The Gulshan crisis has exposed some pretty serious fissures in Bangladesh society and politics. The laissez faire looting class which can overlook any law has come under focus. It’s mostly their children who were involved in the attack, and a society based almost entirely on lifestyle and not value structures now stands exposed. However, it’s on this very society that the political system rests, so as long as a government exists they are not threatened. But the internal conflicts that are beginning to surface will have longer impact. Bangladesh is not exploding from terrorist action but imploding from mal-governance and opportunism of every shade possible. We are not a failed state but a suicidal one.
The main problem is the process of wealth-making on which the rest of the system depends. In this looting process, the governmental machinery has played an integral part. It’s impossible to make this kind of money without support from the authorities, and 44 years is a long time to entrench a system that can sustain a “killer class” like the one we have as rulers.
It’s not just because the Jongis mostly came from that class, but over time they have built a reputation as being extremely ruthless in looting and flaunting it too. It’s a city that is full of rich people, who are culturally crude, disloyal to Bangladesh and are ready to fly away to dip into the money they have stashed abroad. The rich have done it with the help from the governments that we have had. They have bought the right to loot Bangladesh by funding and sustaining this murderous political system we have.
Bribery and crossfire have become the two great symbols of our failed governance system today. It’s obvious that the authorities have been unable to do much to rein in either. The fact that there have been more encounters and remand killings than Jongi killings is a frightening reminder of how inept the security regime is. However, as the powerful people are not affected by such killings, it’s allowed to go on. As the inability of the police to properly investigate and reduce crime is exposed, it leads to greater lack of confidence, greater lack of co-operation and ultimately greater lack of confidence in the state system itself.
A quick survey of opinions shows that the Gulshan incident hasn’t affected everyone the same. The upper class that maybe identified as car riding, able to take vacations abroad, and are driven by the need for consumption, are in a panic. It’s their children who dominate the Sehri party and Sheesha bar joints, and they want to flee. They stay in Bangladesh to make their money, but that money-making has to be guaranteed by the security regime. But that understanding has cracked after Gulshan and their confidence shaken. Since their life depends on high income and high consumption, it’s no fun to be here if it’s not fun.
The middle class is shocked but don’t feel that threatened. They are worried but not unduly, as they see themselves as alienated so deeply from the ruling class that they find no common space to share. They fear extremist regimes but not a definite one. They expect little from the government and believe it exists to protect the rich and the see the Gulshan incident as “rich people’s problem.” There is no identity with the crisis as they are so worried in their own life on a regular basis. They see this as “news” but not their news.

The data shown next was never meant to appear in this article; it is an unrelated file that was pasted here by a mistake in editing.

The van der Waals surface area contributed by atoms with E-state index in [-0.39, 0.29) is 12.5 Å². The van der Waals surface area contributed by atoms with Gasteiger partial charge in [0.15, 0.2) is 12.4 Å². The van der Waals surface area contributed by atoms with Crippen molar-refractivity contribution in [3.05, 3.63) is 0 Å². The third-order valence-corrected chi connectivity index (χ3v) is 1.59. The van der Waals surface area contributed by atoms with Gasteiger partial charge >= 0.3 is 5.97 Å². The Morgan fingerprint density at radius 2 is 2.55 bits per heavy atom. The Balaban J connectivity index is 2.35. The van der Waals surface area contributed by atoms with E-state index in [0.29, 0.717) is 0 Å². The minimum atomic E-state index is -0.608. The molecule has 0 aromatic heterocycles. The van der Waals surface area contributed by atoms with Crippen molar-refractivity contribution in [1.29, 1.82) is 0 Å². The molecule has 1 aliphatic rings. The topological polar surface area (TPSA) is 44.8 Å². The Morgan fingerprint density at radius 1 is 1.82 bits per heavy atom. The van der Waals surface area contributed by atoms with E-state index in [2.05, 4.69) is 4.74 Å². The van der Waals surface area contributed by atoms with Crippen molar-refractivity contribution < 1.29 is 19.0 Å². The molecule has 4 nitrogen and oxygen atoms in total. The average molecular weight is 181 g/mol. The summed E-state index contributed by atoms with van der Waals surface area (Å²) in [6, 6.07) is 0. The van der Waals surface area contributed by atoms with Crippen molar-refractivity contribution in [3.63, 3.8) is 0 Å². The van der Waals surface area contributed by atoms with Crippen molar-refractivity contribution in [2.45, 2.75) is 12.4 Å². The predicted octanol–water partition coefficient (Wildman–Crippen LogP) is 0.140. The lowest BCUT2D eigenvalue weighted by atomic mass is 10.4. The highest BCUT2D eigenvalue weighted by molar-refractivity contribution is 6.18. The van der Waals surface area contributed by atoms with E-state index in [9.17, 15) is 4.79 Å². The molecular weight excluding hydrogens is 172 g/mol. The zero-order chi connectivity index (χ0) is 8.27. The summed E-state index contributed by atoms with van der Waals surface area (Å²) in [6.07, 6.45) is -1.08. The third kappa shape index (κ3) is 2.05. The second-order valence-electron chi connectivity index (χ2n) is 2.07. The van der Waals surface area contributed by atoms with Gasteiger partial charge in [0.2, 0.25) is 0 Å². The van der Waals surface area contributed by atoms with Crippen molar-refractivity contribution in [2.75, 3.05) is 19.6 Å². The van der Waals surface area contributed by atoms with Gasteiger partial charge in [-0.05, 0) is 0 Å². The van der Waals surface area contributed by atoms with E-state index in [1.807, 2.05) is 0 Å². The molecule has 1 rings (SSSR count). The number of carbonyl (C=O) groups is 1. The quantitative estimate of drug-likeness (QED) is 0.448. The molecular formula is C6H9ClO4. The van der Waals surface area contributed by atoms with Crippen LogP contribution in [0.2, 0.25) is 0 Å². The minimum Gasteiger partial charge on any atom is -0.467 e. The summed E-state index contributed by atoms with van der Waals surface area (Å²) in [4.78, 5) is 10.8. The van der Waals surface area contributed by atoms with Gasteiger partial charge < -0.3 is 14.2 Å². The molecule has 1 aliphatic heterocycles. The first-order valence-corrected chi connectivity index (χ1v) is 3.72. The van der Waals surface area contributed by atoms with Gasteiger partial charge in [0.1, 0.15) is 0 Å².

The poor seem to be looking at it all as a spectacle. They are so far away from this problem and their livelihood is so constantly at risk that they simply don’t understand what’s going on. Since they mostly survive outside political partisan identities, they have no BNP-JI, IS, JMB etc. issues to bother with. They saw a dip in holiday shopping for their street and shop business, but beyond that their perception is one of bemusement at what rich people and their children do. Some see this as “karma”, a price God extracted for the sins of the rich.
This is inevitable in a society which is so divided, with inequity rising constantly. The notion of one “Bangladesh” has become very weak and that is why there is no united national response. It’s a class by class matter with everyone trying to look after themselves. In many ways, Bangladesh no longer resembles a nation-state as imagined in 1971. A new pro-rich state has emerged from the ashes of 1971 and many can’t call it their own. But apart from the Jongis, the India factor has created a new dimension which has pushed Bangladesh into more uncertain waters.
That India would be involved was a given, because terrorism in Bangladesh means problems for them too. Even earlier, Indians accused Bangladesh of harbouring Jongis, had expressed great concerns at the killing of Hindus, and now with the death of an Indian national, the matter has become very serious. Indian public opinion is very pro-intervention and Indian media has declared that India is already working with Bangladesh agencies.
India has to act, because thousands of Indians are working in Bangladesh in high places, billions are invested in trade and it can always be used as a safe spot by the ISI. So whether India or Bangladesh likes it or not, India will be involved.
But India’s track record with Bangladesh and other South Asian countries is not too good. Pakistan can be halted at the Line of Control, but the very integrated economic and human resources relations makes such a scenario impossible with Bangladesh. But it already faces hostile public opinion. Whether India’s involvement will make the matter better or worse only future can say.
In this atmosphere of high uncertainty, we face a future we neither wanted nor can explain. But the time for wailing for our future is already over. It’s here.